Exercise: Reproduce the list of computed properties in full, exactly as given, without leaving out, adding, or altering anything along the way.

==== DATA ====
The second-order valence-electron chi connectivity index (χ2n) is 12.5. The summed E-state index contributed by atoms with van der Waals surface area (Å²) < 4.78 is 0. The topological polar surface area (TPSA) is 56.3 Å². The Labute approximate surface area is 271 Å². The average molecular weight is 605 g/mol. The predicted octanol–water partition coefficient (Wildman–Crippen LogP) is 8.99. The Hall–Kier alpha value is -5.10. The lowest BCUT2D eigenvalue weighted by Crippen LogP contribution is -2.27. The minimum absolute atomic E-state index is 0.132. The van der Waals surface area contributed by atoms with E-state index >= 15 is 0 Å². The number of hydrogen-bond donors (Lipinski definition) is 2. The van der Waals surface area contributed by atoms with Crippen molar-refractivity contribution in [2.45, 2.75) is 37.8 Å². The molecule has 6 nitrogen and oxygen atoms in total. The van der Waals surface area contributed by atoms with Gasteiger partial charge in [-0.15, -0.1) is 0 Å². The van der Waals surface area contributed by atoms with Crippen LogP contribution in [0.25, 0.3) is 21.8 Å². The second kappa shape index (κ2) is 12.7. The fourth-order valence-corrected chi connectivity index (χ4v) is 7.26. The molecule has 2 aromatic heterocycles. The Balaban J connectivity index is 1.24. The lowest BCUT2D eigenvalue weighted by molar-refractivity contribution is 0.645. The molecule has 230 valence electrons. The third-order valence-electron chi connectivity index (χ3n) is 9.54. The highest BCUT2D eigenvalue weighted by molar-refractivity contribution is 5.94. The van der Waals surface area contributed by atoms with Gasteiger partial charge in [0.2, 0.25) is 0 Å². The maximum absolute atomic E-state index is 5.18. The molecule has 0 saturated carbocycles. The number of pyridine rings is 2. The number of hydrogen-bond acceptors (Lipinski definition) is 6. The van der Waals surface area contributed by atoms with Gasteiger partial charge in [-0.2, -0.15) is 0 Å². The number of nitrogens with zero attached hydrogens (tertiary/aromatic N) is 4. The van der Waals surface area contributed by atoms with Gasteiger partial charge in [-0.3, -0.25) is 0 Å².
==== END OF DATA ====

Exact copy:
The second-order valence-electron chi connectivity index (χ2n) is 12.5. The summed E-state index contributed by atoms with van der Waals surface area (Å²) < 4.78 is 0. The topological polar surface area (TPSA) is 56.3 Å². The Labute approximate surface area is 271 Å². The average molecular weight is 605 g/mol. The predicted octanol–water partition coefficient (Wildman–Crippen LogP) is 8.99. The Hall–Kier alpha value is -5.10. The lowest BCUT2D eigenvalue weighted by Crippen LogP contribution is -2.27. The minimum absolute atomic E-state index is 0.132. The van der Waals surface area contributed by atoms with E-state index >= 15 is 0 Å². The number of hydrogen-bond donors (Lipinski definition) is 2. The van der Waals surface area contributed by atoms with Crippen molar-refractivity contribution in [2.45, 2.75) is 37.8 Å². The molecule has 6 nitrogen and oxygen atoms in total. The van der Waals surface area contributed by atoms with Gasteiger partial charge in [-0.15, -0.1) is 0 Å². The van der Waals surface area contributed by atoms with Crippen LogP contribution in [0.25, 0.3) is 21.8 Å². The second kappa shape index (κ2) is 12.7. The fourth-order valence-corrected chi connectivity index (χ4v) is 7.26. The molecule has 2 aromatic heterocycles. The Balaban J connectivity index is 1.24. The lowest BCUT2D eigenvalue weighted by molar-refractivity contribution is 0.645. The molecule has 230 valence electrons. The third-order valence-electron chi connectivity index (χ3n) is 9.54. The highest BCUT2D eigenvalue weighted by molar-refractivity contribution is 5.94. The van der Waals surface area contributed by atoms with Gasteiger partial charge in [0.2, 0.25) is 0 Å². The maximum absolute atomic E-state index is 5.18. The molecule has 0 saturated carbocycles. The number of pyridine rings is 2. The number of hydrogen-bond acceptors (Lipinski definition) is 6. The van der Waals surface area contributed by atoms with Gasteiger partial charge in [-0.2, -0.15) is 0 Å². The number of nitrogens with zero attached hydrogens (tertiary/aromatic N) is 4. The van der Waals surface area contributed by atoms with Gasteiger partial charge in [-0.3, -0.25) is 0 Å².